Friday, February 21, 2014

Supreme Court rejects Johnson appeal

Court decision opens door for new litigation in Blaine County


By TERRY SMITH
Express Staff Writer

Sarah Johnson

     An Idaho Supreme Court’s ruling this week rejecting an appeal from convicted murderer Sarah Johnson clears the way for new arguments regarding her possible innocence to be considered now in Blaine County 5th District Court.

     The Idaho high court on Tuesday issued an opinion upholding a 2011 5th District Court ruling by Judge G. Richard Bevan that denied Johnson’s claims in post-conviction relief proceedings that she was denied a fair trial when tried and convicted in 2005. In her post-conviction relief petition, Johnson was seeking a new trial, claiming that she had incompetent legal defense and that fingerprint evidence found on the murder weapon after Johnson’s conviction suggested that someone else killed her parents in 2003.

     Tuesday’s ruling was the second time Johnson’s appeals have been rejected by the Idaho Supreme Court. In 2008, the court upheld her 2005 first-degree murder conviction

     Johnson is currently serving two life prison sentences without the possibility of parole for the murder of her parents, Alan and Diane Johnson, at the couple’s home in Bellevue on Sept. 2, 2003. Sarah Johnson was 16 at the time. She is now 27.

     Lead counsel in the appeal to the Supreme Court of Bevin’s 2011 ruling was Boise attorney Dennis Benjamin, a specialist in post-conviction relief cases who was court appointed to represent Johnson. Benjamin argued the case before the Supreme Court at a hearing in Boise on Dec. 2, 2013.

     “I’m a little disappointed, but it’s to be expected,” Benjamin said in an interview Wednesday.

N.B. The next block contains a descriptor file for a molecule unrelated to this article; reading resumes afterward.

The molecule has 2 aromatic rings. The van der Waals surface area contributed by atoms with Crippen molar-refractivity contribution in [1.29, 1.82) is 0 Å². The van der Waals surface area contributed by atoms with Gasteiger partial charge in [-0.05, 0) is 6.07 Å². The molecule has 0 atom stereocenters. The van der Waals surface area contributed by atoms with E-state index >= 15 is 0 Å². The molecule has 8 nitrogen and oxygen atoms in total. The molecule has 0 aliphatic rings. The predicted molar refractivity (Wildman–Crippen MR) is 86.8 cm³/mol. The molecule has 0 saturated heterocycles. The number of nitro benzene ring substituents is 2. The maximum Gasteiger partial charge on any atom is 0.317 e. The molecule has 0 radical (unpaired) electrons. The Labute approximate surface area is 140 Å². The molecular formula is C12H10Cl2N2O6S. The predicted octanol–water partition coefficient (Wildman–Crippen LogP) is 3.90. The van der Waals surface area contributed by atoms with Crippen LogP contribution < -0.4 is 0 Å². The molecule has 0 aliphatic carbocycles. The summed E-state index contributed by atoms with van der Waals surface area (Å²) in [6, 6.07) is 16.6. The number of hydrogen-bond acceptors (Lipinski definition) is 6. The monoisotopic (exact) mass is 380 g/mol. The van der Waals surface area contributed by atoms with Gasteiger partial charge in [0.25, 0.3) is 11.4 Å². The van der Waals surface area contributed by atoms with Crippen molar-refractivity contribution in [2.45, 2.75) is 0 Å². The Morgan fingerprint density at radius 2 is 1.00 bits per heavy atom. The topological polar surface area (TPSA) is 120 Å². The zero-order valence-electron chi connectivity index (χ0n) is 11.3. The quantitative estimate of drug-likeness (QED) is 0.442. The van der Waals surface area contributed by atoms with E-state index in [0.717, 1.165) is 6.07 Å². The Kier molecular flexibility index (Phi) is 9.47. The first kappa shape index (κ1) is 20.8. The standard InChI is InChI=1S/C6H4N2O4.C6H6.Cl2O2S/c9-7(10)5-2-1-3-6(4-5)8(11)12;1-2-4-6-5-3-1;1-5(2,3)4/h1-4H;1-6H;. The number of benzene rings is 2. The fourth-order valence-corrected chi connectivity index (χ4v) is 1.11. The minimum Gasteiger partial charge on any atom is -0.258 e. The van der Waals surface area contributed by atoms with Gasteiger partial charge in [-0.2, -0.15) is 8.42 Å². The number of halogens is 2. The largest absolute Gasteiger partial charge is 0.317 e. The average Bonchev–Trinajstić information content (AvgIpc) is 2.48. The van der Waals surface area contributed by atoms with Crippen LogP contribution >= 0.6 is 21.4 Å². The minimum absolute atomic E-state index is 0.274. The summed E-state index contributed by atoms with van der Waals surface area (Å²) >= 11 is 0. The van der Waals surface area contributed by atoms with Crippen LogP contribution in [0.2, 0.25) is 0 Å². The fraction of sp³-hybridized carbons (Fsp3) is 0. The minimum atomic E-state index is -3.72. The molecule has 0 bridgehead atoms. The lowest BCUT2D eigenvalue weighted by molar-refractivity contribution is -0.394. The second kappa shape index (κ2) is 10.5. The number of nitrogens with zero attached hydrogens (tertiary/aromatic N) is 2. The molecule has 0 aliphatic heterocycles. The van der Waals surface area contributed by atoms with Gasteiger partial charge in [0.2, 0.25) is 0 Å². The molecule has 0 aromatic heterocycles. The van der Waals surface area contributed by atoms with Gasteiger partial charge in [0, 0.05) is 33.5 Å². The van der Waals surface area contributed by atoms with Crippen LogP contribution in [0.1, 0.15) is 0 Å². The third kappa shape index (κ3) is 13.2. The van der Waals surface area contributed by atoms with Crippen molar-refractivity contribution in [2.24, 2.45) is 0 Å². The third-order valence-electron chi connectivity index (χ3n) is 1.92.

Benjamin said his next move, with the assistance of co-counsel Deborah Whipple, will be to file a petition, based upon both Idaho Supreme Court rulings regarding Johnson, in federal court in Boise seeking a writ of habeas corpus. If a writ is granted, it would require that Johnson be given a court hearing to determine if her incarceration is lawful.

     Benjamin said he and Whipple will be working pro bono on the federal filing, something that both did for more than a year after Bevin’s post-conviction relief ruling in 2011.

     Benjamin and Whipple in 2012 submitted filings with Bevin seeking to reopen Johnson's post-conviction relief case, arguing that Johnson had not had competent legal counsel throughout nine years of court proceedings against her, that evidence gathered in the case was not sufficiently tested and that new DNA analytical techniques could possibly identify a killer other than Johnson.

     Benjamin and Whipple’s arguments were sufficient enough for Bevin to appoint new Blaine County-funded legal counsel for Johnson. In July 2012, the assignment was given to the Roark Law Firm in Hailey.

     Lead counsel Keith Roark said in an interview Wednesday that Bevin delayed any decisions in the renewed post-conviction case until after the Supreme Court issued its opinion. However, even before Tuesday’s Supreme Court ruling, Bevin allowed Roark to file new court pleadings regarding Johnson’s case. The pleadings are found in a new court document that Roark filed in January.

     “The most recent petition we filed is not a rehash of the petition that was rejected by the Supreme Court,” Roark said. “The evidence is the same—it isn’t like the finding of new evidence.”

     Roark explained, as had Benjamin in earlier court filings, that new DNA analytical techniques that were not available when Johnson was tried could provide new information pertaining to Johnson’s innocence or guilt. Roark is seeking an order from Bevin to have new tests conducted.

     Benjamin said he hopes to become involved in the renewed post-conviction relief case for Johnson because he “absolutely” believes she is innocent.

     “We need to develop the proof to show that, and I think this DNA will provide that proof if we can get it tested,” he said.




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